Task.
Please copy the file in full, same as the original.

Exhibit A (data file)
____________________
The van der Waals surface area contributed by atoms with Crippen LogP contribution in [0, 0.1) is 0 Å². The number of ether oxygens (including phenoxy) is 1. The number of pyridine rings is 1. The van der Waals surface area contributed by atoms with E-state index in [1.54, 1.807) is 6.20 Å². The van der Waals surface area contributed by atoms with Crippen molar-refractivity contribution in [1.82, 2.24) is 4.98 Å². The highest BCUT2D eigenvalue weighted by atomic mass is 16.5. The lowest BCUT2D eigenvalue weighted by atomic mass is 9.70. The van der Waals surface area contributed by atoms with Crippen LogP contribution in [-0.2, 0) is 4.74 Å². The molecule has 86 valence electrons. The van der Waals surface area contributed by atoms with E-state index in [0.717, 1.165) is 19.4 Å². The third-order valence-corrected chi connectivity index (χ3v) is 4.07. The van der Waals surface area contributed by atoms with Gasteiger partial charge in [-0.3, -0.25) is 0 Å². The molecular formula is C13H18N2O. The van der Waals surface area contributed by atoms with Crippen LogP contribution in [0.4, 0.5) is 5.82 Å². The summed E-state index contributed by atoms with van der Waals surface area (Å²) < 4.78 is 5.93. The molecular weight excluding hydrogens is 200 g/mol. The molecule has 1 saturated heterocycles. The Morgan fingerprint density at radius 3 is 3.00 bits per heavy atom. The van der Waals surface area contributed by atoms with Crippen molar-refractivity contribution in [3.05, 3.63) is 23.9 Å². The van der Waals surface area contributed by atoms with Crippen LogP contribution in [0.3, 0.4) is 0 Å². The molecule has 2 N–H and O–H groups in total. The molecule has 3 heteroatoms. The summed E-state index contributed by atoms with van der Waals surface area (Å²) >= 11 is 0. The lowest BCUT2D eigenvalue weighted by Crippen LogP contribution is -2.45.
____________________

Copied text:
The van der Waals surface area contributed by atoms with Crippen LogP contribution in [0, 0.1) is 0 Å². The number of ether oxygens (including phenoxy) is 1. The number of pyridine rings is 1. The van der Waals surface area contributed by atoms with E-state index in [1.54, 1.807) is 6.20 Å². The van der Waals surface area contributed by atoms with Crippen molar-refractivity contribution in [1.82, 2.24) is 4.98 Å². The highest BCUT2D eigenvalue weighted by atomic mass is 16.5. The lowest BCUT2D eigenvalue weighted by atomic mass is 9.70. The van der Waals surface area contributed by atoms with Crippen LogP contribution in [-0.2, 0) is 4.74 Å². The molecule has 86 valence electrons. The van der Waals surface area contributed by atoms with E-state index in [0.717, 1.165) is 19.4 Å². The third-order valence-corrected chi connectivity index (χ3v) is 4.07. The van der Waals surface area contributed by atoms with Gasteiger partial charge in [-0.3, -0.25) is 0 Å². The molecular formula is C13H18N2O. The van der Waals surface area contributed by atoms with Crippen LogP contribution in [0.4, 0.5) is 5.82 Å². The summed E-state index contributed by atoms with van der Waals surface area (Å²) < 4.78 is 5.93. The molecular weight excluding hydrogens is 200 g/mol. The molecule has 1 saturated heterocycles. The Morgan fingerprint density at radius 3 is 3.00 bits per heavy atom. The van der Waals surface area contributed by atoms with Crippen molar-refractivity contribution in [3.05, 3.63) is 23.9 Å². The van der Waals surface area contributed by atoms with Crippen LogP contribution in [0.3, 0.4) is 0 Å². The molecule has 2 N–H and O–H groups in total. The molecule has 3 heteroatoms. The summed E-state index contributed by atoms with van der Waals surface area (Å²) >= 11 is 0. The lowest BCUT2D eigenvalue weighted by Crippen LogP contribution is -2.45.